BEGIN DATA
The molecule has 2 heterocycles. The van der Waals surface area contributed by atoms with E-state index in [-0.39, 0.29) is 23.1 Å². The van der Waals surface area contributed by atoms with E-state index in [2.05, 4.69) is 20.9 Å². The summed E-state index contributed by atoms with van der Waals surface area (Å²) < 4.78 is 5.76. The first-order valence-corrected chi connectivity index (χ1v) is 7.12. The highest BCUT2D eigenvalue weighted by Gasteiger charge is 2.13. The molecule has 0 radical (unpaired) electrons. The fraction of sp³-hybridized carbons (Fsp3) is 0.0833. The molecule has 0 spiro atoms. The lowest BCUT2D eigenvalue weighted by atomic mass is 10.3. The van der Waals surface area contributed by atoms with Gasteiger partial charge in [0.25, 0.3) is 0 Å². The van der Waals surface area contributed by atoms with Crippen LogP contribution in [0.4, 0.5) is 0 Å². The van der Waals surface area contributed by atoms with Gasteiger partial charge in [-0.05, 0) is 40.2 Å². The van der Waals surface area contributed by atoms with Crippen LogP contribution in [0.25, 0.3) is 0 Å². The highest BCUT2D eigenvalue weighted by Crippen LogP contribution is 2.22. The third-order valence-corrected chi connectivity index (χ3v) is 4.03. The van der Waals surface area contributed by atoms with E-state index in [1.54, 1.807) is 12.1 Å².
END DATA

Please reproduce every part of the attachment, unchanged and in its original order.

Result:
The molecule has 2 heterocycles. The van der Waals surface area contributed by atoms with E-state index in [-0.39, 0.29) is 23.1 Å². The van der Waals surface area contributed by atoms with E-state index in [2.05, 4.69) is 20.9 Å². The summed E-state index contributed by atoms with van der Waals surface area (Å²) < 4.78 is 5.76. The first-order valence-corrected chi connectivity index (χ1v) is 7.12. The highest BCUT2D eigenvalue weighted by Gasteiger charge is 2.13. The molecule has 0 radical (unpaired) electrons. The fraction of sp³-hybridized carbons (Fsp3) is 0.0833. The molecule has 0 spiro atoms. The lowest BCUT2D eigenvalue weighted by atomic mass is 10.3. The van der Waals surface area contributed by atoms with Gasteiger partial charge in [0.25, 0.3) is 0 Å². The van der Waals surface area contributed by atoms with Crippen LogP contribution in [0.4, 0.5) is 0 Å². The van der Waals surface area contributed by atoms with Gasteiger partial charge in [-0.05, 0) is 40.2 Å². The van der Waals surface area contributed by atoms with Crippen LogP contribution in [0.25, 0.3) is 0 Å². The highest BCUT2D eigenvalue weighted by Crippen LogP contribution is 2.22. The third-order valence-corrected chi connectivity index (χ3v) is 4.03. The van der Waals surface area contributed by atoms with E-state index in [1.54, 1.807) is 12.1 Å².